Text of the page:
JH: I’ve never met her, no. There’s been a couple of sort of quasi-interactions with her since the album’s been getting out there. She’s tweeted a couple of times about it, and she’s been really gracious and supportive. There’s something on her website about it, too. But before when we were preparing the album for release, my record company was in touch with the Olivia Newton-John Cancer Wellness & Research Centre just to make sure they were cool with us mentioning that we were going to give a portion of the money to them. They were great about it and even let us put their logo on the album. So, some of her people knew that it was happening before it came out.
GW: If you think about Olivia’s catalog, what would you identify as maybe the raw, undiscovered gem that most people might not have known about and should discover?
JH: Well, all three of the songs I forgot to put on the album. There was another song that I wanted to do that I just completely forgot about—the song called “Never Enough.” It’s a pretty song [sings] “it’s never enough…never, never enough…” I forgot about it, and I may need to record that one someday.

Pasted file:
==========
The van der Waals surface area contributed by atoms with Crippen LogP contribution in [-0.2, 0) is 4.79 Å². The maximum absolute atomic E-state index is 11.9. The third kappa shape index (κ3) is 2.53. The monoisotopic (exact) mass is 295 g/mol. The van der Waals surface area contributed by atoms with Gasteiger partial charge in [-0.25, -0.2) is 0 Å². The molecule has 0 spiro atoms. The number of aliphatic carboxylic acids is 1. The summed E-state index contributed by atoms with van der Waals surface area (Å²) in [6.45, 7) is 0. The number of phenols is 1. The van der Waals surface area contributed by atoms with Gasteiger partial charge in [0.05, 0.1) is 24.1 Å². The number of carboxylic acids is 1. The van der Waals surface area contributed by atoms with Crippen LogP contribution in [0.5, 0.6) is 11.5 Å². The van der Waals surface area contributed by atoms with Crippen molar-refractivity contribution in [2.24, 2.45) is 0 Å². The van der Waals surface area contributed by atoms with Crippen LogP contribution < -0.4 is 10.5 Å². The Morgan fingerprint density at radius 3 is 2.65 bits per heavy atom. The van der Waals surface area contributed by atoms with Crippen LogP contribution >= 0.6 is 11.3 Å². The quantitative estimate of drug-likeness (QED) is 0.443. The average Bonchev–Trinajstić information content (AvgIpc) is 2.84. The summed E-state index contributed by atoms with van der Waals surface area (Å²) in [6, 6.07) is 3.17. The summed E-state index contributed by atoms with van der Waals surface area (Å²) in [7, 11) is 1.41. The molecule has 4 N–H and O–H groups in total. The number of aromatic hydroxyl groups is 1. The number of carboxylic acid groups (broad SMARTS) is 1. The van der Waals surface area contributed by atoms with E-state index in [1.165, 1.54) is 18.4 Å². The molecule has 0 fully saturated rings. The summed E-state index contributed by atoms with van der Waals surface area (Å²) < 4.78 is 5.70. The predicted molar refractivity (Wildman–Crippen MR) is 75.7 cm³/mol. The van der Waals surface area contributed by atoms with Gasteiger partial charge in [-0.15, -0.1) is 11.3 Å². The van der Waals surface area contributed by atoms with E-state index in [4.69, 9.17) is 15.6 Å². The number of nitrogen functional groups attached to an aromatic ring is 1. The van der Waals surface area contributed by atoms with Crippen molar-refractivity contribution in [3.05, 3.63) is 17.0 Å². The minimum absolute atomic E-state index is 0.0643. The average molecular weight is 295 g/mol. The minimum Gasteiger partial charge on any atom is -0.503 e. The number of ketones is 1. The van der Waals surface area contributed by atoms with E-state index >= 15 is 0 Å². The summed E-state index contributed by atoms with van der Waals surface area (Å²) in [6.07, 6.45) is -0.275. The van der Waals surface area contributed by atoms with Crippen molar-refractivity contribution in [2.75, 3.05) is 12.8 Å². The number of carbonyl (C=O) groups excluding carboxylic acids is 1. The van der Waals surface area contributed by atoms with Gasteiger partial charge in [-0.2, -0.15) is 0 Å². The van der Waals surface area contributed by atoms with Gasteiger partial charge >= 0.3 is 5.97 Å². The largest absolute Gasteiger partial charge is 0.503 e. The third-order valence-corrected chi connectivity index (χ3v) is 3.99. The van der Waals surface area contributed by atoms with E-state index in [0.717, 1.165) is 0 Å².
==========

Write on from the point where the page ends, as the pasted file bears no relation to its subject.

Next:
Hmm…I don’t know. So many of her songs are known. I guess “Dancin’ Round and Round” wasn’t super well-known. I just really liked the idea of someone going out and dancing the pain away. It’s sad dancing, and I can relate to that [laughs]. It’s like dancing and crying or trying to obliterate heartbreak in the arms of someone you don’t really care about. I just kind of liked the imagery in that song and that it proves she’s not just a cupcake. There’s a lot of darkness and sadness in her music that she doesn’t get credit for.
GW: She did take risks artistically. I remember the Soul Kiss album that came out, maybe it was 1985, after she’d had a hit with “Twist of Fate.” And it didn’t do as well commercially, but it was a little more unconventional than her previous albums, by comparison.
Sort of along that vein, you commented before that her songs are structurally and technically complex. Were there specific tracks that were cause for pause, creatively, or that you maybe had to wrestle with more than others?”
JH: It was actually really challenging to make this album. A lot of it was very tricky. Some of the songwriting was challenging to learn. For example, there was a song that I abandoned because it was just going to be too complicated—the song “Suddenly,” which was a duet with Cliff Richard.
GW: Oh! Great song.
JH: It’s got so many chords in it!
GW: I agree with you. There are a lot of ebbs and flows melodically, and then that big key change in the middle. I could see where it would be difficult to arrange, especially for one voice.